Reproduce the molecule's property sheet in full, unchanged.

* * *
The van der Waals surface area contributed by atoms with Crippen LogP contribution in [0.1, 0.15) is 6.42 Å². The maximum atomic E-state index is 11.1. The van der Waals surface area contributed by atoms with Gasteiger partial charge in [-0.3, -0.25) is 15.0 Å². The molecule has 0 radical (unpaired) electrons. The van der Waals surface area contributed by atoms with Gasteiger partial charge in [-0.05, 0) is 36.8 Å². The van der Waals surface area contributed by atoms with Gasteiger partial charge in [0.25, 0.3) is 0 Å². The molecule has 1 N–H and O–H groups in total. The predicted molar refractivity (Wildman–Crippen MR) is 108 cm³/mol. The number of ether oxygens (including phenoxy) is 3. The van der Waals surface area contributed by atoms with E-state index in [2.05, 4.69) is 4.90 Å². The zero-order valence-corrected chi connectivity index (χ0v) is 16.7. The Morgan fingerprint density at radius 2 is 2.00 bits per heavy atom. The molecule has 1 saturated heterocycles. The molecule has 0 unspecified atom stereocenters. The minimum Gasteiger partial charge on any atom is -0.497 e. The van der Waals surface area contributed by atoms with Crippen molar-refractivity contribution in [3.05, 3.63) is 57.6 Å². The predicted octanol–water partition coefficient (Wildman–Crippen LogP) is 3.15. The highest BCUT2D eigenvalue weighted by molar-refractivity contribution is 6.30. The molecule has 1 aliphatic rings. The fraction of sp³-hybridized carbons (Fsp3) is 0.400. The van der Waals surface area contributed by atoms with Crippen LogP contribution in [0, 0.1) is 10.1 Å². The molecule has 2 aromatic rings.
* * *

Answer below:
The van der Waals surface area contributed by atoms with Crippen LogP contribution in [0.1, 0.15) is 6.42 Å². The maximum atomic E-state index is 11.1. The van der Waals surface area contributed by atoms with Gasteiger partial charge in [-0.3, -0.25) is 15.0 Å². The molecule has 0 radical (unpaired) electrons. The van der Waals surface area contributed by atoms with Gasteiger partial charge in [-0.05, 0) is 36.8 Å². The van der Waals surface area contributed by atoms with Gasteiger partial charge in [0.25, 0.3) is 0 Å². The molecule has 1 N–H and O–H groups in total. The predicted molar refractivity (Wildman–Crippen MR) is 108 cm³/mol. The number of ether oxygens (including phenoxy) is 3. The van der Waals surface area contributed by atoms with E-state index in [2.05, 4.69) is 4.90 Å². The zero-order valence-corrected chi connectivity index (χ0v) is 16.7. The Morgan fingerprint density at radius 2 is 2.00 bits per heavy atom. The molecule has 1 saturated heterocycles. The molecule has 0 unspecified atom stereocenters. The minimum Gasteiger partial charge on any atom is -0.497 e. The van der Waals surface area contributed by atoms with Crippen molar-refractivity contribution in [3.05, 3.63) is 57.6 Å². The predicted octanol–water partition coefficient (Wildman–Crippen LogP) is 3.15. The highest BCUT2D eigenvalue weighted by molar-refractivity contribution is 6.30. The molecule has 1 aliphatic rings. The fraction of sp³-hybridized carbons (Fsp3) is 0.400. The van der Waals surface area contributed by atoms with Crippen LogP contribution in [0, 0.1) is 10.1 Å². The molecule has 2 aromatic rings.